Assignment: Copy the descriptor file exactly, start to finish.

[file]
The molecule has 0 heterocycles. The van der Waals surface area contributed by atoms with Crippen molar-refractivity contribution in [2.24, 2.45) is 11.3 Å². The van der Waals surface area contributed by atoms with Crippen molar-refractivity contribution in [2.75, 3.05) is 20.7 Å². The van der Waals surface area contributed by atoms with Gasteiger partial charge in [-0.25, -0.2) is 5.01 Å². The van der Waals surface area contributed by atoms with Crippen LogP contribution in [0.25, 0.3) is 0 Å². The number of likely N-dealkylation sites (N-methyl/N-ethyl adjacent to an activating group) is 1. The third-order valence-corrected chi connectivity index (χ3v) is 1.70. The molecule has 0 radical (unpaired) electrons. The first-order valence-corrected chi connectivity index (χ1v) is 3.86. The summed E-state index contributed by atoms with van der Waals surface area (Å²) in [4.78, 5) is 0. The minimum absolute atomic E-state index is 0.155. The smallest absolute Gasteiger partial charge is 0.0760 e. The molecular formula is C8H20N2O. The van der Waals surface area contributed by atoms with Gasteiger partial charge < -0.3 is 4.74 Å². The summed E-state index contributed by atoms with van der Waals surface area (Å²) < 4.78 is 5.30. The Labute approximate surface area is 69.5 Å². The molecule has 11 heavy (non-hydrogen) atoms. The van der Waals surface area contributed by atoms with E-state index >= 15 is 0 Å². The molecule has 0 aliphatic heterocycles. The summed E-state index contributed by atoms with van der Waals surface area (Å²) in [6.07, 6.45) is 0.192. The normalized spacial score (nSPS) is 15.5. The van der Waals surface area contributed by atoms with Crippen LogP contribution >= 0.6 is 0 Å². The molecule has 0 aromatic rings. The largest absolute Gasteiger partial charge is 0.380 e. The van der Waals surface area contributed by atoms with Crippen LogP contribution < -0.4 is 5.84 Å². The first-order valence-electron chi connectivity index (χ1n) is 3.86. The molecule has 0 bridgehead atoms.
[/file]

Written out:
The molecule has 0 heterocycles. The van der Waals surface area contributed by atoms with Crippen molar-refractivity contribution in [2.24, 2.45) is 11.3 Å². The van der Waals surface area contributed by atoms with Crippen molar-refractivity contribution in [2.75, 3.05) is 20.7 Å². The van der Waals surface area contributed by atoms with Gasteiger partial charge in [-0.25, -0.2) is 5.01 Å². The van der Waals surface area contributed by atoms with Crippen LogP contribution in [0.25, 0.3) is 0 Å². The number of likely N-dealkylation sites (N-methyl/N-ethyl adjacent to an activating group) is 1. The third-order valence-corrected chi connectivity index (χ3v) is 1.70. The molecule has 0 radical (unpaired) electrons. The first-order valence-corrected chi connectivity index (χ1v) is 3.86. The summed E-state index contributed by atoms with van der Waals surface area (Å²) in [4.78, 5) is 0. The minimum absolute atomic E-state index is 0.155. The smallest absolute Gasteiger partial charge is 0.0760 e. The molecular formula is C8H20N2O. The van der Waals surface area contributed by atoms with Gasteiger partial charge < -0.3 is 4.74 Å². The summed E-state index contributed by atoms with van der Waals surface area (Å²) < 4.78 is 5.30. The Labute approximate surface area is 69.5 Å². The molecule has 11 heavy (non-hydrogen) atoms. The van der Waals surface area contributed by atoms with E-state index >= 15 is 0 Å². The molecule has 0 aliphatic heterocycles. The summed E-state index contributed by atoms with van der Waals surface area (Å²) in [6.07, 6.45) is 0.192. The normalized spacial score (nSPS) is 15.5. The van der Waals surface area contributed by atoms with Crippen LogP contribution >= 0.6 is 0 Å². The molecule has 0 aromatic rings. The largest absolute Gasteiger partial charge is 0.380 e. The van der Waals surface area contributed by atoms with Crippen LogP contribution < -0.4 is 5.84 Å². The first-order valence-electron chi connectivity index (χ1n) is 3.86. The molecule has 0 bridgehead atoms.